Petiole about 1/5 longer than broad, in dorsal view subparallel in the anterior fifth and convex posteriorly. Anterior border of the petiole straight, with a thick margin slightly denticulate on each side. Ventral process of the petiole absent. Postpetiole slightly shorter than gastral tergite I (LT4), with the sides diverging backwards in dorsal view. Postpetiolar sternite anteromedially with a marked subtriangular projection. Center of the postpetiolar sternite slightly convex. Constriction between postpetiole and gastral segment I impressed. Gastral tergite I with a strong, broad angle on the curvature and narrowing distally after the curvature. Gastral sternite I very short medially. Remaining gastral tergites and sternites slightly curved ventrally.

Legs elongate but with stout tibiae, basitarsi, tarsi and tarsomeres. All tibiae with a pectinate spur. Spurs of fore legs with a basal spine. Fore basitarsi slightly longer than the mid ones. Hind basitarsi about 1/4 shorter than hind tibiae. Second tarsomere of mid and hind legs longer than third and fourth tarsomeres, and shorter than prclarsus. Pretarsal claws simple. Arolia small.

Sculpture. Head, mesosoma, petiole, postpetiole and gaster densely covered by deep and relatively large, slightly irregular foveae. Interspaces between foveae granulopunctate. Bottom of the foveae smooth. Scapes and legs strongly granulate.

Body covered by hairs of three main types: (1) short, dense, subdecumbent on the whole body, suberect and sparse on the funicular joints; (2) suberect, long, thick on the whole body, absent from the antennae; (3) shorter than hair type (1) , dense, decumbent or appressed on the funicular joints only. In addition the funicular joints bear whitish, thick, appressed, short, sparse hairs and the scapes bear sparse hairs shorter than hair type (2).

Colour dark brown to black with lighter antennae and legs.

Measurements in mm and Indices: TL 5.52; HL 1.18; HW 1.18; EL 0.06; SL 0.86; WL 1.64; PeL 0.68; PeW 0.53; HFeL 1.18; HTiL 0.96; HBaL 0.70; LS4 0.22; LT4 0.96; CI 100.0; SI 72.0; IGR 0.23.

Male

(tentative attribution). Head broader than long. Vertex flat in full face and in posterior view. Vertexal margin medially concave and with a relatively broad carina. Clypeus anteromedially with a triangular projection. Frontal carinae thin, higher than in avioide and goliath, parallel and far from each other. Frontal area deeply concave anteriorly. Ocelli large. Compound eyes very large, strongly convex and largely on the anterior half of the head sides. Scapes not reaching the anterior ocellus. First funicular joint about 1/3 shorter than the second joint. Joints 2-10 longer than broad and slightly shorter than the subapical joint. Apical joint as long as the sum of joints 10-11. Mandibles short, with blades narrower than in stictum and deelemani, edentate, only with a pointed apical tooth. Palp formula probably 4,3.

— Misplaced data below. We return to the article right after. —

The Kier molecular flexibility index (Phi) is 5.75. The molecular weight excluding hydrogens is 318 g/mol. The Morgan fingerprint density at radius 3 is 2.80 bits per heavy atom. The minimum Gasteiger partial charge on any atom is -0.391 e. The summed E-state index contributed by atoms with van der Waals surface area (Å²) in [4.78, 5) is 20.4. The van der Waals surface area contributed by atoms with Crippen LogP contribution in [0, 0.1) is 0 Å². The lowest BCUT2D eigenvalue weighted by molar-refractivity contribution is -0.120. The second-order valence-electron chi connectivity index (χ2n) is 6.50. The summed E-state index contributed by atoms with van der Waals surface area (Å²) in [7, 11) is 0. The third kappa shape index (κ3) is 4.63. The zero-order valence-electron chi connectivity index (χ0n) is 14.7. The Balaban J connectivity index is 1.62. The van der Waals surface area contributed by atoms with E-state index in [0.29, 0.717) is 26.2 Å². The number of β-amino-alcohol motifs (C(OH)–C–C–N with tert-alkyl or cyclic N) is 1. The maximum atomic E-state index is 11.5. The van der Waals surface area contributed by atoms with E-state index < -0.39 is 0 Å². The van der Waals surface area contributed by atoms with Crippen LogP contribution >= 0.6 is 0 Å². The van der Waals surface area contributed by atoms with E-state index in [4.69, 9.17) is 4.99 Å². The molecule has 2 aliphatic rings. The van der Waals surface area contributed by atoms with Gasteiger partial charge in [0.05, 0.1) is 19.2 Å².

Mesosoma robust. Pronotum and anterior third of mesonotum almost perpendicular to the posterior two thirds of the mesonotum. Posterior two thirds of mesonotum almost flat. Parapsidal furrows superficially marked. Scutellum as high as the mesonotum; posterior border of scutellum subround. Sides of the basal face of the propodeum with a broad, triangular tooth separated each other by a deep incision. Declivous face of propodeum weakly marginate on the sides. Propleurae with a deep sulcus. Metanotum with a strong median spine-like projection. PropodeaI lobes large and dorsally round.

Petiole about 1/3 longer than broad, with subparallel sides. Anterior border of the petiole truncate and with a small tooth on each side. Subpetiolar process absent. Postpetiole anteriorly slightly broader than the petiole; postpetiolar sides diverging posterioriy. Anterior border of the postpetiolar sternite carinate but not forming a triangular edge. Postpetiolar sternite with a posterior swelling.

Gastral tergite I making a strong, broad angle on the curvature and narrowing distally after the curvature. Gastral sternite I very short medially. Remaining gastral tergites and sternites curved ventrally.

Legs less stouter than in the worker. Arolia visible and small.

Fore wings of our type 2, hind wings of our type 1 as defined in the description of the genus.

Genitalia not dissected.

Sculpture. Head, mesosoma, petiole, postpetiole and gaster foveolategranulate, the foveae with irregular border, smaller on the frons and on the center of the pronotum, larger on the scutellum. Scapes and legs granulate, the granules more superficial than in the worker.

Pilosity as in the worker except for the hair type (2) which is longer on the scutellum and on the gaster.

Colour dark brown to black with funicular joints 2-12, coxae and femora lighter. Scapes, first funicular joint and remaining parts of the legs dark-orange ferrugineous.

Measurements in mm and Indices: TL 4.98; HL 0.84; HW 0.93; EL 0.41; SL 0.40; WL 1.72; PeL 0.60; Pew 0.38; I-IFeL 1.07; HTiL 0.82; HBaL 0.66; LS4 0.22; LT4 0.92; CI 111.0; SI 47.6; IGR 0.24.

Type Material

Holotype worker from Sarawak labelled: "Sarawak, 4th Div. G. Mulu Nat. Pk., RGS Expd Long Pala, lowl. rainf. leaf litter on log, 1.X.1977, B Bolton", in The Natural History Museum.

Etymology

Foveolatum is a neologism derived from the Latin fovea (= small hole) and refers to the integumental sculpture of this species.

References

  • Baroni Urbani, C., de Andrade, M.L. 2003. The ant genus Proceratium in the extant and fossil record (Hymenoptera: Formicidae). Museo Regionale di Scienze Naturali, Monografie, 36, 1–492. (page 102, figs. 48-50 worker, male described)